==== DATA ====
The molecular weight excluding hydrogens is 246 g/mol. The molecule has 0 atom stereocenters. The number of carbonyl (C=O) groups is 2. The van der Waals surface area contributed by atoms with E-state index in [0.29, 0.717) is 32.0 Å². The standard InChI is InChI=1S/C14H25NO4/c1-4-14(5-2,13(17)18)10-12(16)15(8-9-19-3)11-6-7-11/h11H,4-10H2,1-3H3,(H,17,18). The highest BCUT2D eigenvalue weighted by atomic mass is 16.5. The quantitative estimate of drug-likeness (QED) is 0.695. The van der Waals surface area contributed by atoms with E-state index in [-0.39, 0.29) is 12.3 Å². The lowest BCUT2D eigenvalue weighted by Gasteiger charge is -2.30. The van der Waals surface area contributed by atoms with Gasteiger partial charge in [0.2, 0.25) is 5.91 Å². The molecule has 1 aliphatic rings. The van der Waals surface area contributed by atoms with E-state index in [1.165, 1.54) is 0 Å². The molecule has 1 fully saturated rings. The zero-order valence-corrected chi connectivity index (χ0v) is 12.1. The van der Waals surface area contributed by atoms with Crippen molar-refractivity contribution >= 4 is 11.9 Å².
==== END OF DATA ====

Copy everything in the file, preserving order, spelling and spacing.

The molecular weight excluding hydrogens is 246 g/mol. The molecule has 0 atom stereocenters. The number of carbonyl (C=O) groups is 2. The van der Waals surface area contributed by atoms with E-state index in [0.29, 0.717) is 32.0 Å². The standard InChI is InChI=1S/C14H25NO4/c1-4-14(5-2,13(17)18)10-12(16)15(8-9-19-3)11-6-7-11/h11H,4-10H2,1-3H3,(H,17,18). The highest BCUT2D eigenvalue weighted by atomic mass is 16.5. The quantitative estimate of drug-likeness (QED) is 0.695. The van der Waals surface area contributed by atoms with E-state index in [-0.39, 0.29) is 12.3 Å². The lowest BCUT2D eigenvalue weighted by Gasteiger charge is -2.30. The van der Waals surface area contributed by atoms with Gasteiger partial charge in [0.2, 0.25) is 5.91 Å². The molecule has 1 aliphatic rings. The van der Waals surface area contributed by atoms with E-state index in [1.165, 1.54) is 0 Å². The molecule has 1 fully saturated rings. The zero-order valence-corrected chi connectivity index (χ0v) is 12.1. The van der Waals surface area contributed by atoms with Crippen molar-refractivity contribution >= 4 is 11.9 Å².